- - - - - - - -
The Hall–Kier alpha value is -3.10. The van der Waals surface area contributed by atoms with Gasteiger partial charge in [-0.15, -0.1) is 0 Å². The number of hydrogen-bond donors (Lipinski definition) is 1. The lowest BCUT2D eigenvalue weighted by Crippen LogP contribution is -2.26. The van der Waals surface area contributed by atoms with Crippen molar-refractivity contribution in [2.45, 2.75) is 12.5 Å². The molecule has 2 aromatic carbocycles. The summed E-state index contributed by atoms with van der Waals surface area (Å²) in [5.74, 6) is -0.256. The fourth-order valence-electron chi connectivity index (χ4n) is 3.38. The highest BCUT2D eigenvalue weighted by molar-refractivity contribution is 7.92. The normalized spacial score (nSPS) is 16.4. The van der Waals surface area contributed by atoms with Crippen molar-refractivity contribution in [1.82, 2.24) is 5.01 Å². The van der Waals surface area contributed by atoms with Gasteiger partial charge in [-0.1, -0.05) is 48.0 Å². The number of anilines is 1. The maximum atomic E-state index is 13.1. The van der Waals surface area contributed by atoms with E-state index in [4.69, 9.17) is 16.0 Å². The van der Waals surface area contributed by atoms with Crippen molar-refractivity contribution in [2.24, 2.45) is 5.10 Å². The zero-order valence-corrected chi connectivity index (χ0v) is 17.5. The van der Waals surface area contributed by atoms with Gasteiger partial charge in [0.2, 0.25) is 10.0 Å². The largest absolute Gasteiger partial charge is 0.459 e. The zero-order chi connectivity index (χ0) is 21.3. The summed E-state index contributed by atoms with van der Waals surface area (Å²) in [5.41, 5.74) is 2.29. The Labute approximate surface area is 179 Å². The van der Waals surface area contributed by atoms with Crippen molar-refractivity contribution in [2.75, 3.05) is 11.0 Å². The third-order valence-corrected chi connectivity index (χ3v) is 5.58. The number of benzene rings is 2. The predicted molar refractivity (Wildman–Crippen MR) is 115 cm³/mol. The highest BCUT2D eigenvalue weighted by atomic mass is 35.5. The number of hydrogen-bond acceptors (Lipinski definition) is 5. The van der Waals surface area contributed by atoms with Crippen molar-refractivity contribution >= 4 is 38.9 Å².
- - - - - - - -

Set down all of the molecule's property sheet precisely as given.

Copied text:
The Hall–Kier alpha value is -3.10. The van der Waals surface area contributed by atoms with Gasteiger partial charge in [-0.15, -0.1) is 0 Å². The number of hydrogen-bond donors (Lipinski definition) is 1. The lowest BCUT2D eigenvalue weighted by Crippen LogP contribution is -2.26. The van der Waals surface area contributed by atoms with Crippen molar-refractivity contribution in [2.45, 2.75) is 12.5 Å². The molecule has 2 aromatic carbocycles. The summed E-state index contributed by atoms with van der Waals surface area (Å²) in [5.74, 6) is -0.256. The fourth-order valence-electron chi connectivity index (χ4n) is 3.38. The highest BCUT2D eigenvalue weighted by molar-refractivity contribution is 7.92. The normalized spacial score (nSPS) is 16.4. The van der Waals surface area contributed by atoms with Crippen molar-refractivity contribution in [1.82, 2.24) is 5.01 Å². The van der Waals surface area contributed by atoms with Gasteiger partial charge in [-0.1, -0.05) is 48.0 Å². The number of anilines is 1. The maximum atomic E-state index is 13.1. The van der Waals surface area contributed by atoms with E-state index in [4.69, 9.17) is 16.0 Å². The van der Waals surface area contributed by atoms with Crippen molar-refractivity contribution in [2.24, 2.45) is 5.10 Å². The zero-order valence-corrected chi connectivity index (χ0v) is 17.5. The van der Waals surface area contributed by atoms with Gasteiger partial charge in [0.2, 0.25) is 10.0 Å². The largest absolute Gasteiger partial charge is 0.459 e. The zero-order chi connectivity index (χ0) is 21.3. The summed E-state index contributed by atoms with van der Waals surface area (Å²) in [5.41, 5.74) is 2.29. The Labute approximate surface area is 179 Å². The van der Waals surface area contributed by atoms with Crippen molar-refractivity contribution in [2.75, 3.05) is 11.0 Å². The third-order valence-corrected chi connectivity index (χ3v) is 5.58. The number of benzene rings is 2. The predicted molar refractivity (Wildman–Crippen MR) is 115 cm³/mol. The highest BCUT2D eigenvalue weighted by atomic mass is 35.5. The number of hydrogen-bond acceptors (Lipinski definition) is 5. The van der Waals surface area contributed by atoms with Crippen molar-refractivity contribution >= 4 is 38.9 Å².